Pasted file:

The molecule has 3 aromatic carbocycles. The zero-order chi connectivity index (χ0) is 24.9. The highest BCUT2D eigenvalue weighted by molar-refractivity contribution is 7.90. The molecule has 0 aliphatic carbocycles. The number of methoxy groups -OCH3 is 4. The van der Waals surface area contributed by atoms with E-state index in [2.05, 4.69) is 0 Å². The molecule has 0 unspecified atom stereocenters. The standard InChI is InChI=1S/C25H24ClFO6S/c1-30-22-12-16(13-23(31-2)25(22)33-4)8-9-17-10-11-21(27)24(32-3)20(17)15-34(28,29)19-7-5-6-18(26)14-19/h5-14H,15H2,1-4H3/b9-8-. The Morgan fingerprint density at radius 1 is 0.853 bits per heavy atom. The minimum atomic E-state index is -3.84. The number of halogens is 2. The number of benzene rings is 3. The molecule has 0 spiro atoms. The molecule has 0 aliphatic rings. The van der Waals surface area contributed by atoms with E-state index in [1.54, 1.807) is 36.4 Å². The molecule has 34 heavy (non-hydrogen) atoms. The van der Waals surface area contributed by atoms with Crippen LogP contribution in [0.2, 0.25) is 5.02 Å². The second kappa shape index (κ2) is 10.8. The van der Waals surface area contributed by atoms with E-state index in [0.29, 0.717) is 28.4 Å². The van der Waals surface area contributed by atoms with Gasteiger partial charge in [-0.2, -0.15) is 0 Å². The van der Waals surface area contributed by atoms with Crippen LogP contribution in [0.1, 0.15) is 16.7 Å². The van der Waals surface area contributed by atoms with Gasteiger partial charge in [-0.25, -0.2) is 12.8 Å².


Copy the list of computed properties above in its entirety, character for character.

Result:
The molecule has 3 aromatic carbocycles. The zero-order chi connectivity index (χ0) is 24.9. The highest BCUT2D eigenvalue weighted by molar-refractivity contribution is 7.90. The molecule has 0 aliphatic carbocycles. The number of methoxy groups -OCH3 is 4. The van der Waals surface area contributed by atoms with E-state index in [2.05, 4.69) is 0 Å². The molecule has 0 unspecified atom stereocenters. The standard InChI is InChI=1S/C25H24ClFO6S/c1-30-22-12-16(13-23(31-2)25(22)33-4)8-9-17-10-11-21(27)24(32-3)20(17)15-34(28,29)19-7-5-6-18(26)14-19/h5-14H,15H2,1-4H3/b9-8-. The Morgan fingerprint density at radius 1 is 0.853 bits per heavy atom. The minimum atomic E-state index is -3.84. The number of halogens is 2. The number of benzene rings is 3. The molecule has 0 spiro atoms. The molecule has 0 aliphatic rings. The van der Waals surface area contributed by atoms with E-state index in [1.54, 1.807) is 36.4 Å². The molecule has 34 heavy (non-hydrogen) atoms. The van der Waals surface area contributed by atoms with Crippen LogP contribution in [0.2, 0.25) is 5.02 Å². The second kappa shape index (κ2) is 10.8. The van der Waals surface area contributed by atoms with E-state index in [0.29, 0.717) is 28.4 Å². The van der Waals surface area contributed by atoms with Gasteiger partial charge in [-0.2, -0.15) is 0 Å². The van der Waals surface area contributed by atoms with Crippen LogP contribution in [0.1, 0.15) is 16.7 Å². The van der Waals surface area contributed by atoms with Gasteiger partial charge in [-0.25, -0.2) is 12.8 Å².